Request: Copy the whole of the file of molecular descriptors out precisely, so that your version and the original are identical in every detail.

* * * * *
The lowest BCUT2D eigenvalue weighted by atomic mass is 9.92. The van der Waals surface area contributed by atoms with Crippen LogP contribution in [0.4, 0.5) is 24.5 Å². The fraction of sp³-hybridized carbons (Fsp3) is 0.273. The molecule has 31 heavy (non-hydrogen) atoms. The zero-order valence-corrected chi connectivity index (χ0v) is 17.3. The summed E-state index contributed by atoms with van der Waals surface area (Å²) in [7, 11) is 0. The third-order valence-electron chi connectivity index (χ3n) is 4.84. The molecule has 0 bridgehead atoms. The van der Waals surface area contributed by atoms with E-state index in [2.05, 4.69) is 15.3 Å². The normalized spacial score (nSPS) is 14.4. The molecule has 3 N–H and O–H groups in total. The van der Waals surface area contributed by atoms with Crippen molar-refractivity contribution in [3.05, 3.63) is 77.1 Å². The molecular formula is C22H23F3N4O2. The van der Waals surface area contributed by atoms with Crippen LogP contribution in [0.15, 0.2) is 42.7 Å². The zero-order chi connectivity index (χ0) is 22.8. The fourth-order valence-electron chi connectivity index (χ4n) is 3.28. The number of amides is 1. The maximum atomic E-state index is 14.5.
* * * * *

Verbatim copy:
The lowest BCUT2D eigenvalue weighted by atomic mass is 9.92. The van der Waals surface area contributed by atoms with Crippen LogP contribution in [0.4, 0.5) is 24.5 Å². The fraction of sp³-hybridized carbons (Fsp3) is 0.273. The molecule has 31 heavy (non-hydrogen) atoms. The zero-order valence-corrected chi connectivity index (χ0v) is 17.3. The summed E-state index contributed by atoms with van der Waals surface area (Å²) in [7, 11) is 0. The third-order valence-electron chi connectivity index (χ3n) is 4.84. The molecule has 0 bridgehead atoms. The van der Waals surface area contributed by atoms with E-state index in [2.05, 4.69) is 15.3 Å². The normalized spacial score (nSPS) is 14.4. The molecule has 3 N–H and O–H groups in total. The van der Waals surface area contributed by atoms with Crippen molar-refractivity contribution in [3.05, 3.63) is 77.1 Å². The molecular formula is C22H23F3N4O2. The van der Waals surface area contributed by atoms with Crippen LogP contribution in [0.15, 0.2) is 42.7 Å². The zero-order chi connectivity index (χ0) is 22.8. The fourth-order valence-electron chi connectivity index (χ4n) is 3.28. The number of amides is 1. The maximum atomic E-state index is 14.5.